In other news, an alumnus of UT’s Physician Executive MBA (PEMBA) Program developed a trail-blazing model for improving patient care in a new environment: the physician-owned office-based ambulatory surgery center (ASC). The ASC model clusters physicians of related specialties in one center, where they perform the same procedures repeatedly, sharpening their techniques and developing better ones.
“The average length of a hospital stay for a radical ambulatory prostatectomy is two days,” says urologist John Hajjar, M.D., “whereas our patients go home in three hours.”
Hajjar is founder and CEO of Surgem, a management company with an equity stake in the surgery centers that it opens. Centers are based on separate negotiated fee schedules for the surgical center and for the professional component. Where fee-for-service systems can provide incentives to over-treat, flat-fee systems encourage efficiency, which align the interests of doctor, insurance provider, and patient.
Surgem now has expanded to 14 centers on the East Coast, with six more in the pipeline. “We have a 95 percent satisfaction rate from our patients,” Hajjar says. “Surgery centers are here to stay. They provide high-quality care at a very high efficiency.”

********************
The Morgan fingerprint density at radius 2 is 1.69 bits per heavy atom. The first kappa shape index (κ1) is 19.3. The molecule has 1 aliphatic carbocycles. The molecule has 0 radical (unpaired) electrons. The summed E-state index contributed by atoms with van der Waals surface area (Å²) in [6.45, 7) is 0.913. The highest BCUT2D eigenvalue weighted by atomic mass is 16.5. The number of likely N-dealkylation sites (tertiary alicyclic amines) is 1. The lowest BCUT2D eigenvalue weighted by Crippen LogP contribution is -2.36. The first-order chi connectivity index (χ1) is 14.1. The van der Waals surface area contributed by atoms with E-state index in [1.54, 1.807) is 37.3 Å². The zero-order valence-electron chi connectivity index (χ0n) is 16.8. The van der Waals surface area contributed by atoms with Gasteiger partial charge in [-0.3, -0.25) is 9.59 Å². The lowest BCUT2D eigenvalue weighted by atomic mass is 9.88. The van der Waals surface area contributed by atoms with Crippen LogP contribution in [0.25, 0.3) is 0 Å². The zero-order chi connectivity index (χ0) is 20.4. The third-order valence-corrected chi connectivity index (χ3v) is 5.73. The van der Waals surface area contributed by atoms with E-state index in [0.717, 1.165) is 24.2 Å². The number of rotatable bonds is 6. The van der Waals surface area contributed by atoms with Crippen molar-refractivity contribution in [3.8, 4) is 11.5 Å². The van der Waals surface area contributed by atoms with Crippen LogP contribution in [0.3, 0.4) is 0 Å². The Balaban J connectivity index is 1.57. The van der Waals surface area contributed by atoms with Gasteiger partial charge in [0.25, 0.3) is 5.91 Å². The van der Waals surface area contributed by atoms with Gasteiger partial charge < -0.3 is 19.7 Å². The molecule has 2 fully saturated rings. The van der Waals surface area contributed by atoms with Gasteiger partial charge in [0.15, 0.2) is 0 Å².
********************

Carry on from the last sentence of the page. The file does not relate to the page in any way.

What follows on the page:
In addition, UT reported the following milestones:
- UT recently welcomed its largest executive-level MBA class ever. More than 160 students are earning their executive-level MBAs, graduating in December 2013, through one of five programs: the Aerospace & Defense MBA, Executive MBA for Strategic Leadership, Global Supply Chain Executive MBA, Physician Executive MBA, or Professional MBA.
- Lane Morris was promoted to professor; Andy Puckett was promoted to associate professor with tenure; and Ken Baker and Cindy Raines were promoted to senior lecturers.
- Dan Flint is the new Regal Entertainment Group Professor, Andy Puckett is the new Massingale Scholar, and Missy Bowers is now a Beaman Professor.
- Bruce Behn, Ergen Professor in Business, completed his two-year tenure as chair of the Pathways Commission, a joint venture of the American Accounting Association (AAA) and the American Institute of Certified Public Accountants (AICPA) to study the future structure of higher education for the accounting profession; he also became head of UT’s Department of Accounting and Information Management.
- Russell Crook co-authored a study that suggested the ways the Pentagon could cut billions of dollars and operate more efficiently.
- Linda Lyle received the Tennessee Communication Association’s 2012 Dorthea Norton Spirit of Service Award, which recognizes lifetime contributions of service and expertise that benefit communications education in Tennessee.